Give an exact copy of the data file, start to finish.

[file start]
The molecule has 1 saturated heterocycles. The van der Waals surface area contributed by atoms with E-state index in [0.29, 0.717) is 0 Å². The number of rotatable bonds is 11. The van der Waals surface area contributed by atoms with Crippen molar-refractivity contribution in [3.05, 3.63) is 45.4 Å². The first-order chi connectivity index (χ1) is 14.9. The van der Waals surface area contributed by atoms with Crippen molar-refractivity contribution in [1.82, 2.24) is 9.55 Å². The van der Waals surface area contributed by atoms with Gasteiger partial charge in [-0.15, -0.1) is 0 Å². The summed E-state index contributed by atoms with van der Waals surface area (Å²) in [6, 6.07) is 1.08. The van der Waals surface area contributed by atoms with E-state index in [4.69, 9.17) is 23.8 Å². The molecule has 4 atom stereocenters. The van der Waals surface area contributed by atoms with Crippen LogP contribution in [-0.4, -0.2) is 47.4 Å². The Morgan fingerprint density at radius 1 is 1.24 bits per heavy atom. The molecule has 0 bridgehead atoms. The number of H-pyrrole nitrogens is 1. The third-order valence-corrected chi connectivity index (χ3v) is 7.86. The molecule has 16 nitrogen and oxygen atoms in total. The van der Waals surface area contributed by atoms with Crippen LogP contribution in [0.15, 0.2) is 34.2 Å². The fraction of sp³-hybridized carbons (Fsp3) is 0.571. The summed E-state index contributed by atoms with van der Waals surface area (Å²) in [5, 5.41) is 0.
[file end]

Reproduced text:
The molecule has 1 saturated heterocycles. The van der Waals surface area contributed by atoms with E-state index in [0.29, 0.717) is 0 Å². The number of rotatable bonds is 11. The van der Waals surface area contributed by atoms with Crippen molar-refractivity contribution in [3.05, 3.63) is 45.4 Å². The first-order chi connectivity index (χ1) is 14.9. The van der Waals surface area contributed by atoms with Crippen molar-refractivity contribution in [1.82, 2.24) is 9.55 Å². The van der Waals surface area contributed by atoms with Gasteiger partial charge in [-0.15, -0.1) is 0 Å². The summed E-state index contributed by atoms with van der Waals surface area (Å²) in [6, 6.07) is 1.08. The van der Waals surface area contributed by atoms with E-state index in [4.69, 9.17) is 23.8 Å². The molecule has 4 atom stereocenters. The van der Waals surface area contributed by atoms with Crippen LogP contribution in [-0.4, -0.2) is 47.4 Å². The Morgan fingerprint density at radius 1 is 1.24 bits per heavy atom. The molecule has 0 bridgehead atoms. The number of H-pyrrole nitrogens is 1. The third-order valence-corrected chi connectivity index (χ3v) is 7.86. The molecule has 16 nitrogen and oxygen atoms in total. The van der Waals surface area contributed by atoms with Crippen LogP contribution in [0.15, 0.2) is 34.2 Å². The fraction of sp³-hybridized carbons (Fsp3) is 0.571. The summed E-state index contributed by atoms with van der Waals surface area (Å²) in [5, 5.41) is 0.